We maybe identify more with one model than another. And this may well influence how we view our adversity: the meaning we award it and the ways we seek to resolve it. For example, if we favour a biological model, we may view anxiety as primarily a cortisol feedback loop and seek to interrupt the loop with prescribed drugs.
But we can also consider a more holistic model, a bio-psycho-social way of experiencing ourselves:
Irene suffers from depression. She has chronic fatigue syndrome (biological). She has a very conscientious personality (psychological influences both from genetic temperament and conditions of worth in her upbringing). She can feel disappointed when her low energy prevents her from achieving the things she would like to achieve, especially as she’d attended a school that had rewarded her for setting herself high standards (social).
Additionally, she’s not getting out much and feels she’s missing out on time with friends, whose Facebook show them having a good time together without her. She feels under-stimulated (environmental impact on biology), lonely, and slightly abandoned by other people (social). Her nervous system feels overwhelmed by her situation and has moved into its evolutionary defence mechanism of withdrawal (psychological).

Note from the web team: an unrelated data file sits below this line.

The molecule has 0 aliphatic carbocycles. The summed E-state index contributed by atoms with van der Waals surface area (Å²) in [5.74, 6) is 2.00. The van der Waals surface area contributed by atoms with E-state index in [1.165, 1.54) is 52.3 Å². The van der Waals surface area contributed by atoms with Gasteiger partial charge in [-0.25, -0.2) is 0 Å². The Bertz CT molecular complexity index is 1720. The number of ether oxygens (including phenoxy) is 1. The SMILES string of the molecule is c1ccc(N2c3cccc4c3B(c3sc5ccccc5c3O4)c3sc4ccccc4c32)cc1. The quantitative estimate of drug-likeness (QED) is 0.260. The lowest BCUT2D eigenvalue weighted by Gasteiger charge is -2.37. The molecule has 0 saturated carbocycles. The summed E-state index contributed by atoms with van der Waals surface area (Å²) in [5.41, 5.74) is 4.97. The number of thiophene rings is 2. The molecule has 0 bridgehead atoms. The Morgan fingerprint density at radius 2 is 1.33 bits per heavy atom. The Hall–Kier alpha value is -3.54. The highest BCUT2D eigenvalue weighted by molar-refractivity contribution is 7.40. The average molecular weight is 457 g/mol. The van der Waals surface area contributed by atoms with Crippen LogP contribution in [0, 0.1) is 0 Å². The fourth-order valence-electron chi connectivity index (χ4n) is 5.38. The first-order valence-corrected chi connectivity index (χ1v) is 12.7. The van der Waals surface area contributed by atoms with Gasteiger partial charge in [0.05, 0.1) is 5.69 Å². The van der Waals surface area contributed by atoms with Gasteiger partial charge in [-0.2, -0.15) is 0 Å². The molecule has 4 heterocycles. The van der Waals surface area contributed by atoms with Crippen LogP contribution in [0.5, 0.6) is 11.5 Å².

The benefit of adopting a holistic model is that it offers us more possible intervention points to relieve our suffering or to support our endurance. It might also offer insights into the nature of the ailment.
Adversities, as we’ve seen, come from varied sources, and so some models of self may seem, at first, less significant. For example, a biological or social model may not seem immediately relevant to the adversity of being made redundant. But the models can also help us to identify our resources and assets: a body fit enough to exercise regularly can aid motivation in long days of filling in job applications; just as regular support from friends can stave off feelings of rejection.
Adversities ambush us throughout our life. Yet we do not always ‘suffer’ as a result of them. Sometimes our boat, hit by a wave, quickly rights itself: we regain emotional regulation fast. Other times, our boat keeps rocking, taking time to negotiate the waves: we are emotionally dysregulated. That emotional dysregulation is our suffering. And getting to know our resources - biological, psychological, social, spiritual - is our resilience.